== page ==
Member

Consider Daniel 9, in which Daniel, one of the three most righteous men in the OT, spends quite a lot of time bewailing how much “we” rebelled against God, listing all sorts of grievous sins that he had not personally committed. (And, in fact, he wasn’t even alive at the time of the sins that actually led to judgement.)

Elect identifying themselves with their sinful nation is Biblical.

Mike Sweeney
Member

Is it me, or does the U.S. Supreme Court pretend like state religions were always unconstitutional? I’d be willing to grant the 14th Amendment made religious tests for public office and religious ‘persecution’ unconstitutional at the state level. Still it is a no brainer that if a state wishes to use state tax dollars for fully funding religious schools then it is none of the federal government’s business.

Nathan Smith
Member

Thank you for the post. Very good, sir. I think drawing the connection between Bonhoeffer and Moore (and men like him) is helpful. (And you’ve done so quite deftly, which is beside the point but enjoyable.)

You’ve also brought in the scouring of the shire.

I have only this against you: “Bamers” is typically spelled with two “m”s. I know; it’s strange because Alabama is spelled with but one. But remember it’s Alabama we are talking about.

Nathan Smith
Member

After perusing the comments. It looks like I am not alone in my opinion on the spelling of “Bammers.” Nor am I the first to bring it up. Sorry to beat a dead horse.

Keith from Kansas
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Keith from Kansas

Preach it brother.

Keith from Kansas
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Keith from Kansas

My question is: Where are the other 49?

Popi
Member

Such absolute clarity of exactly what the framers and founders were doing with the First and subsequent Bill of Rights amendments is needed. But alas, we mourn the passing of the day when it was understood because it was taught. We lost the war when we ceased to train the trainers.

Jill Smith
Member
Jill Smith

The framers weren’t only concerned with the differences between Baptists and Presbyterians. There was a lot of pressure to enact articles which would prevent Catholics, Jews, and nonbelievers from holding public office. North Carolina and New Hampshire were particularly outraged at the prospect of Catholics ruling over Protestants., ” If it had been left up to New England Puritans and Congregationalists, there WOULD be religious tests for office as Madison comments on this very fact in the following clause:’one of the objections in New England was that the Constitution by prohibiting religious tests opened a door for Jews, Turks and… Read more »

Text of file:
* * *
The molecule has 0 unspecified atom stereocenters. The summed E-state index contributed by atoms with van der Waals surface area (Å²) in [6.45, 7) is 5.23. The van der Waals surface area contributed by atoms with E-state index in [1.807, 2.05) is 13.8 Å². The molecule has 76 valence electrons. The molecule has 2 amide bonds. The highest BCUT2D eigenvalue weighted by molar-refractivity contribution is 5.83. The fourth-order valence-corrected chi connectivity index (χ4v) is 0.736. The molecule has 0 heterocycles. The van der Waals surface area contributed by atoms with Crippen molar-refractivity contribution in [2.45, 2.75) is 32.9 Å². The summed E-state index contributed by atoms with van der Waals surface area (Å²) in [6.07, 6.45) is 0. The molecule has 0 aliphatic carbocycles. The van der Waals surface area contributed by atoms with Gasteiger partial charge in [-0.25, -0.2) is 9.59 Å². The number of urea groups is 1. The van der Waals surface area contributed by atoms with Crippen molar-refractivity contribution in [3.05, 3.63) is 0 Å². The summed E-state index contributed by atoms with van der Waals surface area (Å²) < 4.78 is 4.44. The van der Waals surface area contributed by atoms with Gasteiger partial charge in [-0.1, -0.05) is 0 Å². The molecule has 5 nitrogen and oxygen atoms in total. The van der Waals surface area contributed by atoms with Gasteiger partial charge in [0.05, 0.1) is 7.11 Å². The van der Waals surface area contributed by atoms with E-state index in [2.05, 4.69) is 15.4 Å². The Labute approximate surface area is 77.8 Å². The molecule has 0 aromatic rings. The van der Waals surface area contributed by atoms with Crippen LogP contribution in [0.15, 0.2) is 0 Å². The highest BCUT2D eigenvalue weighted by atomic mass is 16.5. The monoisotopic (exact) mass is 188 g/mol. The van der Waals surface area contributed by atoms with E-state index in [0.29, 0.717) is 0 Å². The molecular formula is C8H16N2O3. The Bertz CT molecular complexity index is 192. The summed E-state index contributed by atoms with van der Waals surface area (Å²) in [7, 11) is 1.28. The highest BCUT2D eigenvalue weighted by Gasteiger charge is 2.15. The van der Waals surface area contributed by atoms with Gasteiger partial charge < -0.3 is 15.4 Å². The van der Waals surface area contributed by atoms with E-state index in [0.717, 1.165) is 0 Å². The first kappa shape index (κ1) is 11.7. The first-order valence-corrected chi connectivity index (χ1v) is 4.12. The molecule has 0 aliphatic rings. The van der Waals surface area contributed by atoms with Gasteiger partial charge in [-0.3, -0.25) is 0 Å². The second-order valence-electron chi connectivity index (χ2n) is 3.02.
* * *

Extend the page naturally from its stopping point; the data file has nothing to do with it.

Matt
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Matt

Yeah, the idea that the Framers were completely unaware of or unconcerned with anything other than Christianity strikes me as completely ahistorical and probably a thinly veiled attempt to privilege Christianity in law.

Jill Smith
Member
Jill Smith

I think that in a nation in which Christians predominate, it is to be expected that Christian (or at least Judeo-Christian) legislators would be preferred. I think the Founding Fathers took that for granted. When every individual is perfectly free to choose not to vote for Scientologists or Satanists, I simply can’t see the need for a religious test.

Eric
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Eric

In that case we need to give more respect to those publicly arguing against voting for Jews and Mormons.

gregory alan johnson
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gregory alan johnson

Well stated and researched. Concurred.
I would add just one other thing for the folk, including Douglas Wilson, to ponder and read:
http://stoptheglobalists.com/FruitsFromaPoisonousTree.pdf

drewnchick
Member

That last line nearly made me spew coffee all over my keyboard! Amen and amen to this post!!

ron
Guest
ron

No King but Christ.
Let Freedom Ring.
Resistance to Tyrants is Obedience to God!
IDK if Pastor Wilson has written on the Romans 13 issue as it applies to tyrannical government (civil government acting outside its authority), but I’m all eyes and ears…

Not to be ageist, but has America always been dominated by talk of 70 year olds (Moore, DJT, HRC)?

JP Stewart
Member

When it’s not listening to slick-talking middle agers (JFK, Slick Willie, Obama).